Defying Stereotypes, Young Muslim Writers Find Community Onstage
There’s the stereotype of the angry Muslim and the scary Muslim, but these young performers and poets are defying those tropes and defining themselves.
"Is Heaven some kind of club?" Uneeb Khan asked in his poem about his quest for answers following the death of his non-Muslim friend. "Are all Muslims in the club chillin’ by the VIP? Will I have to put Chad on the guest list to visit me?"
It was a Friday night and Khan was performing before a young crowd of about 120 mostly Muslim Americans in lower Manhattan for the eighth monthly open mic night at the Muslim Writer's Collective. The MWC provides an open space where young Muslims can share their stories, be supported, and mentored in journalism, poetry, or spoken word.
Khan’s piece dealt with the questioning of religion, a consistent theme throughout the night. Worried this might turn people off from his performance, Khan said he didn't intend to offend anyone. This was his first time performing and his hands shook slightly at the start of his reading. As an electrical engineer who designs control systems for the new World Trade Center, and therefore not a professional writer, he admitted he felt like that girl from Mean Girls who “doesn’t even go here.”
“I just have a lot of feelings,” he said.
Although he was scared at first, he became confident as he felt the crowd being responsive to his reading. "They were laughing at the parts that were supposed to be funny. They got quiet at the parts that were supposed to be sad. I could hear the silence and how much people were paying attention—and you could almost feel how much people were enjoying it," Khan said. His poem moved the audience, and when I went to see him directly after he performed, he told me, "I didn't get over his death until now. It lifted the burden for me."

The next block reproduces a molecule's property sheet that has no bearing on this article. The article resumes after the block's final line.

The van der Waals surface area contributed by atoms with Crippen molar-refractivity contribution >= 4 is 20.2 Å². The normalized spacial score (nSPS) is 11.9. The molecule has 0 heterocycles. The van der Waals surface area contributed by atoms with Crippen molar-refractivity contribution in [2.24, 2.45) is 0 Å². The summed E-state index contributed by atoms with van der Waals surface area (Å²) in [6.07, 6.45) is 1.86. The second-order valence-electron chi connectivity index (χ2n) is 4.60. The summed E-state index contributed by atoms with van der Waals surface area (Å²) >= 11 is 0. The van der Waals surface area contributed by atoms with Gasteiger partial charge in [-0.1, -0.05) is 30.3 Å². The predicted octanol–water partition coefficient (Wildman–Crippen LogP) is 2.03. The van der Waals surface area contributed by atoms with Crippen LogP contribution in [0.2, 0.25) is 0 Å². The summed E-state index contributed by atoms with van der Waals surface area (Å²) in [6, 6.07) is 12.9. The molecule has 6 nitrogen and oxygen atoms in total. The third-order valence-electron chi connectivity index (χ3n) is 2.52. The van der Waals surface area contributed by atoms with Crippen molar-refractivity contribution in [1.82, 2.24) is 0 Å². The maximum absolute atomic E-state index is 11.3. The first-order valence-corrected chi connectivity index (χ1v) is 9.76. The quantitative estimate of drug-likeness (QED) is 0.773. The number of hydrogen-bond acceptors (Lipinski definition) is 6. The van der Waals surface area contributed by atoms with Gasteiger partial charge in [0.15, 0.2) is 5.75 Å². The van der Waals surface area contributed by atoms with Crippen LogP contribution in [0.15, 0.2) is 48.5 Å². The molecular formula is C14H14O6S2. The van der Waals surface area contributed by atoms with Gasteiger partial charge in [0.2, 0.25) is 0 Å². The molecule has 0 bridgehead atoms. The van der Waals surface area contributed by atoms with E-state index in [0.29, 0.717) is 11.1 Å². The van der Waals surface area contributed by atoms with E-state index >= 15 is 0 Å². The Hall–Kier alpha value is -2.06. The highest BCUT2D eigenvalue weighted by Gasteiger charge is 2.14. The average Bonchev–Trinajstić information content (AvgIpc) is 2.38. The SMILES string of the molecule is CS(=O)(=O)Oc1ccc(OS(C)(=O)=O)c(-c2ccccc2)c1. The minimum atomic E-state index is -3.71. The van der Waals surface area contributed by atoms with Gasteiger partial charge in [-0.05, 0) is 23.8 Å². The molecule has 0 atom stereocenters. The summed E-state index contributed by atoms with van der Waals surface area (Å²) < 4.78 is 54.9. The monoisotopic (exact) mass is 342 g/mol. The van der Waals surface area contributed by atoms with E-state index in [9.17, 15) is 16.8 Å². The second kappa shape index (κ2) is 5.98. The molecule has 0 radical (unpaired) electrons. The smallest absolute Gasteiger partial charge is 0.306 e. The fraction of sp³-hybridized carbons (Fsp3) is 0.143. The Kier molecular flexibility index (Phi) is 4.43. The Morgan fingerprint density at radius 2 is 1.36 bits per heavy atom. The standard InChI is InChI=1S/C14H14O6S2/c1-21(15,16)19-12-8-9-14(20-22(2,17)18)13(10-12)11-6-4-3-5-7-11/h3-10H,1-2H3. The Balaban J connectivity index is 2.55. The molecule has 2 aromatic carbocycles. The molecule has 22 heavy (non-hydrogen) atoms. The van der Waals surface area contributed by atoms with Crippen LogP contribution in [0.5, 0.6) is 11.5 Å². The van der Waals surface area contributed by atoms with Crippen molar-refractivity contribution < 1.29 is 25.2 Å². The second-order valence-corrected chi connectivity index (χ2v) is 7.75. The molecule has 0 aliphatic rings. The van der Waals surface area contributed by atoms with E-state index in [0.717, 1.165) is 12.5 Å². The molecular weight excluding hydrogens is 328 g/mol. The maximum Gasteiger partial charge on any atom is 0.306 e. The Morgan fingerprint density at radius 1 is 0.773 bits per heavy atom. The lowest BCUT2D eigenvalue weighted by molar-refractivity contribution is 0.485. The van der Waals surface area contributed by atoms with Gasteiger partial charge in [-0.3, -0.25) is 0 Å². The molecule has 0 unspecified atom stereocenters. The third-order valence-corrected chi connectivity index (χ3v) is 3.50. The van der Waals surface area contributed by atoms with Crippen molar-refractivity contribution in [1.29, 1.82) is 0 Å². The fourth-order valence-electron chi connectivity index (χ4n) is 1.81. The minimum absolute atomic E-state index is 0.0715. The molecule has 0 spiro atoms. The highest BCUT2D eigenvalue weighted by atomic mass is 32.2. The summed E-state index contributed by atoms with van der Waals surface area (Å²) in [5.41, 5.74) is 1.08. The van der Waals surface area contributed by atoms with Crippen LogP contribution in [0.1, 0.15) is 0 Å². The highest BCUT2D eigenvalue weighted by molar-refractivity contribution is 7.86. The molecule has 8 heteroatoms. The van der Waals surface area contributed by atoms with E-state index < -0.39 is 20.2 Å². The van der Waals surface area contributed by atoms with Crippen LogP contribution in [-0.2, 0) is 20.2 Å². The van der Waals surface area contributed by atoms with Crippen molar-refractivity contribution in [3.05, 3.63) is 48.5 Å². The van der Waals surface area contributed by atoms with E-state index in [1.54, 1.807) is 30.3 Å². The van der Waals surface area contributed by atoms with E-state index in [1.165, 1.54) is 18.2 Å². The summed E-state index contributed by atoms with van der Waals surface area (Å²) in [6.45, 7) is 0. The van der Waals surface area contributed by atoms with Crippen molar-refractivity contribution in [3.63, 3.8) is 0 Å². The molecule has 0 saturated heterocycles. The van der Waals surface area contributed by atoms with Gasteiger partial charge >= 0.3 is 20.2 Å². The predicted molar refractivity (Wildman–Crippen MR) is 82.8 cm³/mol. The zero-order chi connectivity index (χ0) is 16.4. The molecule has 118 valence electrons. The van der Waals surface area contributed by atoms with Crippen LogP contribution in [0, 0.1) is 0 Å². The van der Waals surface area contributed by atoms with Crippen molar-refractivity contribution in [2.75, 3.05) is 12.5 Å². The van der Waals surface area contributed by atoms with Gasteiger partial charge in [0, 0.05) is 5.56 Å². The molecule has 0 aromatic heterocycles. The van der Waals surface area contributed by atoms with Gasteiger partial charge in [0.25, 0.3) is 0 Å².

Khan's poem was one of the best of the night.
The media often portray Muslims using tropes that don't represent the incredible diversity of the Islamic community. Examples include the Muslim who goes clubbing all the time, the Muslim who never stops talking, the angry Muslim, the terrorist. In the face of these stereotypes, the Muslim Writers Collective is one attempt to reclaim the narrative of American Islam. Although the organization only launched in January of this year, it has been rapidly growing, becoming somewhat of a movement and spreading from New York to San Francisco.
The monthly open mics have remained the MWC's core event since the first one in February. That event was so well received that, even now, co-founder Hamdan Azhar says he just announces the event on Facebook and "people from all walks of life show up—high school students, college students, young professionals—and share their stories about their experiences."
Azhar didn’t mention it, but his Collective follows a tradition that goes back to the very foundation of Islam. The very first revelation of the Qur’an from the archangel Gabriel to Muhammad was “Read! In the Name of your Lord, Who has created.” Thus a vibrant literary culture has always been a part of the Islamic tradition and poetry recitals in particular hold a hallowed place in it.